Return to Mill Creek

Notes on stream ecology.

  • By: Maximilian Werner
Lacunae Image LR 2.jpg

I was fishing Mill Creek late in the afternoon and I saw a sleek rainbow nestled in the shadow of a fallen tree. I had just lost my last Elk-hair Caddis in the trees and was now drawing from my miscellaneous row of flies. On a trip to Christmas Tree Lake in eastern Arizona, I had bought a dozen blue damsels, which are a much anticipated food source for the Apache trout that inhabit the lake. That was nine years ago and I still had a couple of those flies, so I tied on one and studied the water. I was about six feet above the trout, but I was careful to keep a patch of wild mint between us at all times. I needed a little time to wiggle out some line before the current sucked away my fly, so I got down on one knee and cast the dry into the slow water just inches away from the current.

If a river rod is a means to an end, a stream rod is an end in itself. A rod guides and conveys the line, but on a small stream where casting may not be an option, these two functions must often be suspended. Instead of casting the fly, the rod extends the angler’s reach, like a long, thin arm. A small stream rod also relies heavily on the angler’s imagination (Metcalf showed me how to use the rod as a sling shot, a method that comes in very handy when the rod itself cannot be moved).

Thus, a few seconds after I wiggled out my line (an odd but illustrative verb), the current took the fly. When the damsel was about six inches above the trout, the trout wafted out from the shadow of the log, opened its mouth and waited for the damsel to float into it. Half above the water and half below, the trout’s mouth was round and a little bigger than a quarter. The sight of a trout opening its mouth to feed would seem as familiar as the sight of a trout swimming. I have seen thousands of trout swim, and yet in 15 years of angling I cannot recall ever seeing a trout open its mouth just before the food glided into it. Of course I know that trout must open their mouths to feed in the same way that I know they must rotate their pectoral fins in order to navigate. But I also appreciate the difference between knowing with my mind—perhaps with the aid of books—and knowing with my eyes. How much of a trout’s life is lived out of sight and, therefore, beyond knowing? 
 
I like Mill Creek for many reasons, one of which is that I can fish the whole day using dry flies ranging from ants to hoppers, regardless of whether a hatch is on or not. Right about now some readers are sitting up in their chairs, rubbing their chins, and furrowing their brows, if not in outright disbelief, then in the prelude to disbelief, which is doubt. Maybe these readers haven’t fished small streams. Small streams are small because they run through big land. Of course this is also true of rivers (the Colorado, for instance), but stream ecology differs significantly from river ecology. Mill Creek is enshrouded by vegetation, which often forms a canopy overhead and provides habitat for any number of terrestrials. But for those bugs that fall into the water below, the canopy also offers a death sentence.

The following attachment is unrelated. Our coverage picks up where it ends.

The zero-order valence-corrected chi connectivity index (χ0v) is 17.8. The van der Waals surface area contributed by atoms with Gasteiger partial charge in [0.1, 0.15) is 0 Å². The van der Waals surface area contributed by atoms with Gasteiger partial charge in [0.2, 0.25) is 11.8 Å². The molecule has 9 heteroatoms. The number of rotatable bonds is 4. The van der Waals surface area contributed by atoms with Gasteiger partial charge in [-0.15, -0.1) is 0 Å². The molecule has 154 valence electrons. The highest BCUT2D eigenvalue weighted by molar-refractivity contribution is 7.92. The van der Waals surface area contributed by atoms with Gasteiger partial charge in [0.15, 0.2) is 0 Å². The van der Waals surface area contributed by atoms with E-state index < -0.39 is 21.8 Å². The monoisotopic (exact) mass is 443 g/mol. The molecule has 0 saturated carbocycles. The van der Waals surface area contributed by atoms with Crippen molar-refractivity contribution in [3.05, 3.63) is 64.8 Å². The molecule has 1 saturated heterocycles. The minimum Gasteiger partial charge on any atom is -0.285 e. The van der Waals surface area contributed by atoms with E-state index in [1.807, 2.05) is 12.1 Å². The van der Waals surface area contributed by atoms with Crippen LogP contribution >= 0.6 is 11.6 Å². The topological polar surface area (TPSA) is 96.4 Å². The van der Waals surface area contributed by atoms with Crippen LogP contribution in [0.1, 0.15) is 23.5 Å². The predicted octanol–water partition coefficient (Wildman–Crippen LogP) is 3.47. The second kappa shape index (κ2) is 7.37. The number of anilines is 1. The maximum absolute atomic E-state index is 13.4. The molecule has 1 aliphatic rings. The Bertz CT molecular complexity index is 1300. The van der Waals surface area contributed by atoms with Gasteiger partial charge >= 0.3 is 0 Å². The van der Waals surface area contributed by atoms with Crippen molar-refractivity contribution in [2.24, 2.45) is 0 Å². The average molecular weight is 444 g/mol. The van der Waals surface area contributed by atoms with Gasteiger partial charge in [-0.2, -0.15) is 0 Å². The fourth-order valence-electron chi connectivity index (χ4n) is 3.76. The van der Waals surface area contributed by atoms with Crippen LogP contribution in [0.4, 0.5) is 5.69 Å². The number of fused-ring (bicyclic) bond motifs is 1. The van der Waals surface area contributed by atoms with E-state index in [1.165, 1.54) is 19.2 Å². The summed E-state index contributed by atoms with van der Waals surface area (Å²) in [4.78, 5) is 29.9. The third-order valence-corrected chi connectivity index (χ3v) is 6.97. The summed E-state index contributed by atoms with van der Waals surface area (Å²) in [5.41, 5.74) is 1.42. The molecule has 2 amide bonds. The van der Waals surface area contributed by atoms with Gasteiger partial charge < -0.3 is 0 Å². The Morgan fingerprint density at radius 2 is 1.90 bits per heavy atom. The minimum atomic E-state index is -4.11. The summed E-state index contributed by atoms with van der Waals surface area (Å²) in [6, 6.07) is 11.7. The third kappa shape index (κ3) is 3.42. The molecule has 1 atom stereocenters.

Trout that live in these waters have therefore become generalists. Put simply, on a small stream, a multi-course dinner is pretty much always on the table throughout much of the year (In winter, Mill Creek flows in icy silence). In addition to the quantity of food, a trout’s feeding behavior is also affected by its orientation to the aquatic environment. It helps to imagine moving water as a conveyor belt that carries food. The extent to which the trout is compelled to take food items from the top of the belt is determined by availability, but it is also determined by the trout’s proximity to the food.

On a small stream like Mill Creek, which in most places isn’t very deep, a trout need only rise a couple of inches to reach the passing food item. But river trout typically shelter deep underwater, which means they must swim several feet to reach top water prey. Trout are curious animals, but if the goal is to conserve energy while maximizing caloric intake, river trout know to stay put unless the hatch is on.

Maximilian Werner lives in Salt Lake City. Look for new essays in “My Stories from Utah” regularly on this site.